The chimpanzees of Tanzania’s Wild West
You cannot get any further west in Tanzania than the shores of Lake Tanganyika. It’s that remote that a light aircraft heading here from the safari hub of Arusha needs to stop and refuel midway. The airstrip ends at the lake shore, so if you have a westerly wind and land in that direction you’re mightily relieved as you pull to a halt before the land ends and the water begins.
So begins a journey to Greystoke Mahale Camp, your base for chimp tracking in the Mahale Mountains.
The camp itself sits a boat trip away from the airstrip on a beach on the lake, with the forested mountains rising up behind the thatched and tented rooms.
This offers the chance for kayaking, swimming and dhow trips when you’re not involved in the main activity at the camp: chimp tracking.
Chimps are tracked from Greystoke Mahale Camp in the mornings, similar to the gorillas in Uganda and Rwanda. Unlike gorillas which are typically in one place for the hour of viewing, chimps can be much more active. Both my colleague Jo and I witnessed chimps descending from the trees to charge through our groups seemingly making sure people knew this was their home.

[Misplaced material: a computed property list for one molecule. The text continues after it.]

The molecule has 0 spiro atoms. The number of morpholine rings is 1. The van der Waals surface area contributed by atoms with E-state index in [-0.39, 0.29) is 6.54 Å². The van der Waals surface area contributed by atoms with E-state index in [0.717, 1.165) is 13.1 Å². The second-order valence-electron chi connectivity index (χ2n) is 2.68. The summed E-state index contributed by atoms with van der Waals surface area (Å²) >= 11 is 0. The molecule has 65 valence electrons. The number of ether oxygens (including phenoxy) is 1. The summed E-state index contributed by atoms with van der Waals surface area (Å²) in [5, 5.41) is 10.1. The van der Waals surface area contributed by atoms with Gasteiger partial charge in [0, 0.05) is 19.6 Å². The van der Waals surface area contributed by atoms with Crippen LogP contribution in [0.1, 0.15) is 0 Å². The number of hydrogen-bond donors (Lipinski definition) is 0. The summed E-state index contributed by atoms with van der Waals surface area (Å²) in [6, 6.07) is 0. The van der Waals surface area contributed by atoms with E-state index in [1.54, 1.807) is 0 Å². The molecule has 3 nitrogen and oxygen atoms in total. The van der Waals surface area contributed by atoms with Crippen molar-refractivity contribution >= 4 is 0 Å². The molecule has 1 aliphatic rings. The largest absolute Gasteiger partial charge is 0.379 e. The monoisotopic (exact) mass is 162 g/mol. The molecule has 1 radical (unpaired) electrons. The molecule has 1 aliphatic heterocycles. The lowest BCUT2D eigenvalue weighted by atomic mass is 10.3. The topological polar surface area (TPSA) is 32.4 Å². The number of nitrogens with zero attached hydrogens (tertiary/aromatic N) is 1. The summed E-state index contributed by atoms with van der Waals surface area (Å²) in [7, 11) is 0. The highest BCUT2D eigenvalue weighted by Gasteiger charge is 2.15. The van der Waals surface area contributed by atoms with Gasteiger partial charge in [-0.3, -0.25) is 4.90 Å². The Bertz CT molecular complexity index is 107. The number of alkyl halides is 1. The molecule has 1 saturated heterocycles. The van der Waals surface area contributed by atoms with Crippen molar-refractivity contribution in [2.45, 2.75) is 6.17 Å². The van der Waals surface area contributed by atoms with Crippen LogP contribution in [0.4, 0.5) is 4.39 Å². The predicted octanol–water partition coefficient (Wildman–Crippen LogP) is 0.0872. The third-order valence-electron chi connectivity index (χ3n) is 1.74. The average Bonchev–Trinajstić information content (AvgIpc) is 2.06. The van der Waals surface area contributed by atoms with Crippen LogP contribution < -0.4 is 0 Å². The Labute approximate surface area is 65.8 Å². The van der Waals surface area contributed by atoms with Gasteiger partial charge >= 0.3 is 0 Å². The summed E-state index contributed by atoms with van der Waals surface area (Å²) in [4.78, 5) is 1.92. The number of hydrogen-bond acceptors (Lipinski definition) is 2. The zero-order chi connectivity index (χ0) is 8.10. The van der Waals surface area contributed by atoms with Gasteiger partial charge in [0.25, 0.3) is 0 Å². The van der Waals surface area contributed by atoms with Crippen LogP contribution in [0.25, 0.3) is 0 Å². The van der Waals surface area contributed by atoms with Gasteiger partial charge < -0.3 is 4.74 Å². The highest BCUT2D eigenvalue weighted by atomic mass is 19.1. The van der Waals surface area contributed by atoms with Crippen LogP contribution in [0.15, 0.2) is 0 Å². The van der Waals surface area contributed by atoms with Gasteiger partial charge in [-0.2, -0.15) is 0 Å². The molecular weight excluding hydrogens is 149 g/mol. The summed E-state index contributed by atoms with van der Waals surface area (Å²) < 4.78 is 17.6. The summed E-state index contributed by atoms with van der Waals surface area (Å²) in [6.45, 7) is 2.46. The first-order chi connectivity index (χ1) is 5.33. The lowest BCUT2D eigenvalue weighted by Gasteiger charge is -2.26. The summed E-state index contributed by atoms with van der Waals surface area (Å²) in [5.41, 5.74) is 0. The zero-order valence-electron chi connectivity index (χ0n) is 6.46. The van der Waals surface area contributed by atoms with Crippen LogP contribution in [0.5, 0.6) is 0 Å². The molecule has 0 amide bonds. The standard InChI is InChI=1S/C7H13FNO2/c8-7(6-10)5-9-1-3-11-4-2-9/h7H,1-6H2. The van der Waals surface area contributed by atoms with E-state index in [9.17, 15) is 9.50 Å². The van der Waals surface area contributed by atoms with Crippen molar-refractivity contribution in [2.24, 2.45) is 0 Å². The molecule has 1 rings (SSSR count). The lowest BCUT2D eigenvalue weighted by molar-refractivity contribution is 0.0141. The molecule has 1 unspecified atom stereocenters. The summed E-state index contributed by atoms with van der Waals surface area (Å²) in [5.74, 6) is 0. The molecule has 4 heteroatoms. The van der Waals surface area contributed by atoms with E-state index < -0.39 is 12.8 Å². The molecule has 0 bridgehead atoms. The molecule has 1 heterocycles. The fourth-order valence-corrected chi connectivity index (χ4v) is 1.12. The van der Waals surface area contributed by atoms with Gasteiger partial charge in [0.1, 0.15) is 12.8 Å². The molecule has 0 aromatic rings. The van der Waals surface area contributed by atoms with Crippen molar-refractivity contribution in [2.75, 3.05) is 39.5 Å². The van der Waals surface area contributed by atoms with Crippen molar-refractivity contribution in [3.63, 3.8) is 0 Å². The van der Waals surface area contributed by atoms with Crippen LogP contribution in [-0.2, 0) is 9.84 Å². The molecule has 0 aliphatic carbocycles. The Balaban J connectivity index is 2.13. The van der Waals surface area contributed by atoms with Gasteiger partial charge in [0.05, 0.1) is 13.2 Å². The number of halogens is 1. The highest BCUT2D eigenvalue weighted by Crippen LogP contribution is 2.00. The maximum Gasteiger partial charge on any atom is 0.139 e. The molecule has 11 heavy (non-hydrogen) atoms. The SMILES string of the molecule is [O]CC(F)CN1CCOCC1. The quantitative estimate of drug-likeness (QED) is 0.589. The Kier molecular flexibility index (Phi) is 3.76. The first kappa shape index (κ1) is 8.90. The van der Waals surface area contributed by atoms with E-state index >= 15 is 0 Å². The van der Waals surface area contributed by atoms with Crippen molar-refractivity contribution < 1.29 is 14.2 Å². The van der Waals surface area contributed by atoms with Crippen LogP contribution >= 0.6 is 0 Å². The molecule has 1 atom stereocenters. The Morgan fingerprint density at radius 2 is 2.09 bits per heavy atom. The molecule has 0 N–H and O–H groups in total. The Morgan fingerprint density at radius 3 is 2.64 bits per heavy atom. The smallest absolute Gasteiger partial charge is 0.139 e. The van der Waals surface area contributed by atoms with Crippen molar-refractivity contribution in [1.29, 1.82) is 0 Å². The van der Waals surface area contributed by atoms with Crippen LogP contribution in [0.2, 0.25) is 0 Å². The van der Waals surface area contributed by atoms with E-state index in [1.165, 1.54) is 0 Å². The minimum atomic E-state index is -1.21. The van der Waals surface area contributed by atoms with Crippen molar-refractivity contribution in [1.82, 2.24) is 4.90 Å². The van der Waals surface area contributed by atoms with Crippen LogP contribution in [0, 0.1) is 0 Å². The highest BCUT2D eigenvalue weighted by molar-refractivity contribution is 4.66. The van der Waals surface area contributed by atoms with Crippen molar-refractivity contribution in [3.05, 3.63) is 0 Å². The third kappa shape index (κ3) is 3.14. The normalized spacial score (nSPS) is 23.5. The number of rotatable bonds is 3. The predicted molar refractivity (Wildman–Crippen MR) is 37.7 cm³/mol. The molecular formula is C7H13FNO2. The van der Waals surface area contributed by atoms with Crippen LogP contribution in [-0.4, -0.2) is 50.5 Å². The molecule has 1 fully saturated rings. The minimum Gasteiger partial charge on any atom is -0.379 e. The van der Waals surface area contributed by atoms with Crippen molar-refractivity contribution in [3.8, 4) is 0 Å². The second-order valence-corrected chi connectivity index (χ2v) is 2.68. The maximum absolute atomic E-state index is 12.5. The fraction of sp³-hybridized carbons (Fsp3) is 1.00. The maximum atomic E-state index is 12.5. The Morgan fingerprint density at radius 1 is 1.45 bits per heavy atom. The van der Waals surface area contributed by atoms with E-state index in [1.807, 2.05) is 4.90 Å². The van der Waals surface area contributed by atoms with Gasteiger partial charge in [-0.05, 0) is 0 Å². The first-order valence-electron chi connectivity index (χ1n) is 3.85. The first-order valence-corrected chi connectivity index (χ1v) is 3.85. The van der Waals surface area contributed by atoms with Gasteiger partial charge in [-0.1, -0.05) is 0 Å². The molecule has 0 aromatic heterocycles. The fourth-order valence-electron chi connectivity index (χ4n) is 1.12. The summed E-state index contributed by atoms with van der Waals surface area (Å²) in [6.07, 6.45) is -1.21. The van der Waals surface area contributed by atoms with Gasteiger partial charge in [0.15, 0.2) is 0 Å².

During my second track, I worked hard following a power struggle through the forest and down to the river as two males fought to dominate the group. Each set of followers clashed with the other group picking up and throwing rocks from the stream bed and making the forest reverberate with their noisy calls.
Jo felt as if she was in a David Attenborough documentary as she found herself in the middle of a group hunting colobus monkeys in the canopy. She described what followed as “brutal and gripping in equal measure” and in complete contrast to another day where they were in a clearing, completely relaxed and grooming each other.
For primate lovers Greystoke Mahale Camp and the surrounding forest is a wonderful place to visit. It combines well with (relatively) nearby Katavi National Park, where Chada Katavi is a superb base for a safari. Our safari experts have visited and stayed in both. Feel free to get in touch about how you might visit; send us an email or give us a call.